Biographical Note : Jim McCann is a community worker from the Upper Springfield area in West Belfast. Although born in the Short Strand, he was reared in the Loney area of the Falls Road. He comes from a large family (average weight about 22 stone!). He works with Tús Nua (a support group for republican ex-prisoners in the Upper Springfield), part of the Upper Springfield Development Trust. He is also a committee member of the 'Frank Cahill Resource Centre', one of the founders of 'Bunscoil an tSléibhe Dhuibh', the local Irish language primary school and Naiscoil Bharr A'Chluanaí, one of the local Irish language nursery schools.

His first publication last year by Glandore was 'And the Gates Flew Open : the Burning of Long Kesh'. He hopes to retire on the profits of his books. Fat chance!


The reception area of Long Kesh in 1973 was actually a couple of Nissan Huts with little one-person cubicles where you waited to get processed by the screws. The governor read you the 'Riot Act' as you stood pretending to dig a big snatter out of your nose and scratch your arse at the same time. Screws barked out orders in front of the governor trying to make themselves seem important and on the job - "Left wheel, right wheel, eyes front, back straight..." and so it went on as you stood there picking your nose, shuffling your feet and looking all about you with 'the-prison-hasn't-been-built-yet-that-can-hold-me' -look on your face.

"Your number is..? "I have no number," I said, as I glared back at him. The screw just uttered the number anyway like an automation. That was his job. "Stick your number up your arse sideways," I answered. That was my job. The governor hoped I would have a pleasant stay in his concentration camp and bade me goodbye with the words "If you have any problems, good..." As I attempted to etch 'Patrick Pearse wuz 'ere' on the wall of my little cubicle with my plastic knife, Entente Cordiale was being shot to pieces outside the door. "Vat is your naam?" asked the screw in a bad BBC sit-com German accent to one of the two Germans who had just been deposited in his care by members of the irreparable RUC ('Patton Commission', please note!)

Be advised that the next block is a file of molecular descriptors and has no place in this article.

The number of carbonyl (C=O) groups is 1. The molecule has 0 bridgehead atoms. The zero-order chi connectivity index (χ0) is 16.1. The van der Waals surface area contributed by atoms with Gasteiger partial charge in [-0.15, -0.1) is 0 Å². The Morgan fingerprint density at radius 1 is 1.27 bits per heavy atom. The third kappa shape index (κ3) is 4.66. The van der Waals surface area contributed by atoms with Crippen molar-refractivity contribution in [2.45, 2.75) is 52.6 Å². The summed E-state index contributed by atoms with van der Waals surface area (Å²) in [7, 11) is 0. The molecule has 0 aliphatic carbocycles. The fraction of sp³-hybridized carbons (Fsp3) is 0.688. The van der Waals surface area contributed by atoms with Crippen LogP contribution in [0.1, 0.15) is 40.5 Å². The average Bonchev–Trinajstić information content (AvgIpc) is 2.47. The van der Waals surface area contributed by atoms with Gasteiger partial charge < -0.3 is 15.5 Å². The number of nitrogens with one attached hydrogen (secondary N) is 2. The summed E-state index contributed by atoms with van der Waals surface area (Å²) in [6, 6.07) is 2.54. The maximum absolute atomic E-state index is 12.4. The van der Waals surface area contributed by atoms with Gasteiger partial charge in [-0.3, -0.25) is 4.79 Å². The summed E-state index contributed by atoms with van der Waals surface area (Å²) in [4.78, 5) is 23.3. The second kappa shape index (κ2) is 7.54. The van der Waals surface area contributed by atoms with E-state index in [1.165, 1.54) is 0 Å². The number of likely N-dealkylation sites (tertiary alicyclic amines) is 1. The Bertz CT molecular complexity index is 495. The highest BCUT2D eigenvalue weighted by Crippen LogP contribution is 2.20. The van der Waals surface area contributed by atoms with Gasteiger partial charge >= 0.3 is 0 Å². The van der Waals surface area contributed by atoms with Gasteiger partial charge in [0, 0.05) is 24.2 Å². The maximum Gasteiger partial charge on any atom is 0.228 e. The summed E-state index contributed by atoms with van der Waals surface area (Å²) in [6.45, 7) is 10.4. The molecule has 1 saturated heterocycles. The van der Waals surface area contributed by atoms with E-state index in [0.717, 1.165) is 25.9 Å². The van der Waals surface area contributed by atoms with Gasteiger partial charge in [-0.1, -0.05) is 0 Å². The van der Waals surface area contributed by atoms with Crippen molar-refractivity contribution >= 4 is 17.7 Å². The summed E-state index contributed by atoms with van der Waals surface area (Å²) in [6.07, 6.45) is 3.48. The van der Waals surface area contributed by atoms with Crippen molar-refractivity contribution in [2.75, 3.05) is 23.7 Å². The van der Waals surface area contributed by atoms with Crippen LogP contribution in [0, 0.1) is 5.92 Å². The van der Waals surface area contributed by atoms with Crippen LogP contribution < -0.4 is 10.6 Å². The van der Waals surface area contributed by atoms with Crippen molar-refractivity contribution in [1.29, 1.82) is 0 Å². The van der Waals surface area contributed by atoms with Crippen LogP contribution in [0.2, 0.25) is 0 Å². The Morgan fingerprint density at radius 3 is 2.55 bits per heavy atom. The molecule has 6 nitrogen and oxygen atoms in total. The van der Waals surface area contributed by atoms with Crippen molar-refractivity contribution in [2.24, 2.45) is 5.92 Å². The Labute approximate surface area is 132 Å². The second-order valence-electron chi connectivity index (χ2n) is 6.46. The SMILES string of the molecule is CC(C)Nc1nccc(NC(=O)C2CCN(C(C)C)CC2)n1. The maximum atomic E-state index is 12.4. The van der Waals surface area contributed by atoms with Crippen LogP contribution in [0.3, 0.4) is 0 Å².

The Teutonic tealeaf looked expressionless at his inquisitive turnkey and would-be incarcerator. The German then turned and looked at his accomplice, who was feeling really sorry for himself as he stood there with his prison-issue bedding, blue plastic mug, grey plastic cutlery, razor, package of 'Seven-O-Clock' blades and bar of white buttermilk soap... (MORE LATER).

Thanks for reading, Sharon.

Wednesday, November 09, 2016



In Ireland, in 1920, the British administration established a large paramilitary force of anti-Irish unionists and declared that that grouping should be known as the 'Special Constabulary', comprising approximately 40,000 members in total. It was a three-tiered grouping : group 'A', numbering around 2,000 men, would be paid full time, armed and mobile, operating much as the hated RIC did, group 'B' would have about 20,000 armed members, part-time, uniformed but unpaid and group 'C' would consist of about 15,000 'reservists', to be called 'for duty' in times of "extreme emergency" only. A sizeable number of those who joined the new 'Specials' were from the ranks of the 'Ulster Volunteer Force' (UVF), a pro-British paramilitary outfit which, even after its numbers had been so diminished, managed to retain a membership of approximately 20,000 (armed) men, with a British Colonel, F.H. Crawford, in charge of it.